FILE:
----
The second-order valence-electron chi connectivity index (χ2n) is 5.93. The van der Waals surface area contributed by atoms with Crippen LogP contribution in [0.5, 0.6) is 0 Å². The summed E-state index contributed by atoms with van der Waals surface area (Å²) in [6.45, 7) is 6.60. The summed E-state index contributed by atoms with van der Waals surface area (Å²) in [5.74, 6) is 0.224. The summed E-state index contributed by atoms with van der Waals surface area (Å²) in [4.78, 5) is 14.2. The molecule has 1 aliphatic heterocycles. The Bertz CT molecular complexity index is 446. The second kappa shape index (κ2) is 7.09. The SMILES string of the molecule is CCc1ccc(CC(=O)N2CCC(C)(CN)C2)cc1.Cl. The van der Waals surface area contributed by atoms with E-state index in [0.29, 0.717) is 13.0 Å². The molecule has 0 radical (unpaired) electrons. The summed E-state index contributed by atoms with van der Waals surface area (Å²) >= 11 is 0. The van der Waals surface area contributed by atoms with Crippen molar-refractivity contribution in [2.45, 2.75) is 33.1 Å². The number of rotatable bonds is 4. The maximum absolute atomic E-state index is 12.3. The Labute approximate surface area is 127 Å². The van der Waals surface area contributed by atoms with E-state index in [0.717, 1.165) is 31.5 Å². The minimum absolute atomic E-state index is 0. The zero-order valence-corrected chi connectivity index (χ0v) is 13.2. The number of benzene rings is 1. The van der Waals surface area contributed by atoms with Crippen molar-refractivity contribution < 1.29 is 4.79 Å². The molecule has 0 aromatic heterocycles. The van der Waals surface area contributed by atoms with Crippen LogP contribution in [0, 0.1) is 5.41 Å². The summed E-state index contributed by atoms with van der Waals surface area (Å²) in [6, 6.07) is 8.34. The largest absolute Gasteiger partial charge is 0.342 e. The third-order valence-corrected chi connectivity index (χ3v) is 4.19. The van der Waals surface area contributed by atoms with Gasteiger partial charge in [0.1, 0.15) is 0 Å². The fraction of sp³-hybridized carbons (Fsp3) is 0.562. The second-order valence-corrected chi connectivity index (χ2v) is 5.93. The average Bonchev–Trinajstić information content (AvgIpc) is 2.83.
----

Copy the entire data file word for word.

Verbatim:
The second-order valence-electron chi connectivity index (χ2n) is 5.93. The van der Waals surface area contributed by atoms with Crippen LogP contribution in [0.5, 0.6) is 0 Å². The summed E-state index contributed by atoms with van der Waals surface area (Å²) in [6.45, 7) is 6.60. The summed E-state index contributed by atoms with van der Waals surface area (Å²) in [5.74, 6) is 0.224. The summed E-state index contributed by atoms with van der Waals surface area (Å²) in [4.78, 5) is 14.2. The molecule has 1 aliphatic heterocycles. The Bertz CT molecular complexity index is 446. The second kappa shape index (κ2) is 7.09. The SMILES string of the molecule is CCc1ccc(CC(=O)N2CCC(C)(CN)C2)cc1.Cl. The van der Waals surface area contributed by atoms with E-state index in [0.29, 0.717) is 13.0 Å². The molecule has 0 radical (unpaired) electrons. The summed E-state index contributed by atoms with van der Waals surface area (Å²) >= 11 is 0. The van der Waals surface area contributed by atoms with Crippen molar-refractivity contribution in [2.45, 2.75) is 33.1 Å². The number of rotatable bonds is 4. The maximum absolute atomic E-state index is 12.3. The Labute approximate surface area is 127 Å². The van der Waals surface area contributed by atoms with E-state index in [0.717, 1.165) is 31.5 Å². The minimum absolute atomic E-state index is 0. The zero-order valence-corrected chi connectivity index (χ0v) is 13.2. The number of benzene rings is 1. The van der Waals surface area contributed by atoms with Crippen molar-refractivity contribution < 1.29 is 4.79 Å². The molecule has 0 aromatic heterocycles. The van der Waals surface area contributed by atoms with Crippen LogP contribution in [0, 0.1) is 5.41 Å². The summed E-state index contributed by atoms with van der Waals surface area (Å²) in [6, 6.07) is 8.34. The largest absolute Gasteiger partial charge is 0.342 e. The third-order valence-corrected chi connectivity index (χ3v) is 4.19. The van der Waals surface area contributed by atoms with Gasteiger partial charge in [0.1, 0.15) is 0 Å². The fraction of sp³-hybridized carbons (Fsp3) is 0.562. The second-order valence-corrected chi connectivity index (χ2v) is 5.93. The average Bonchev–Trinajstić information content (AvgIpc) is 2.83.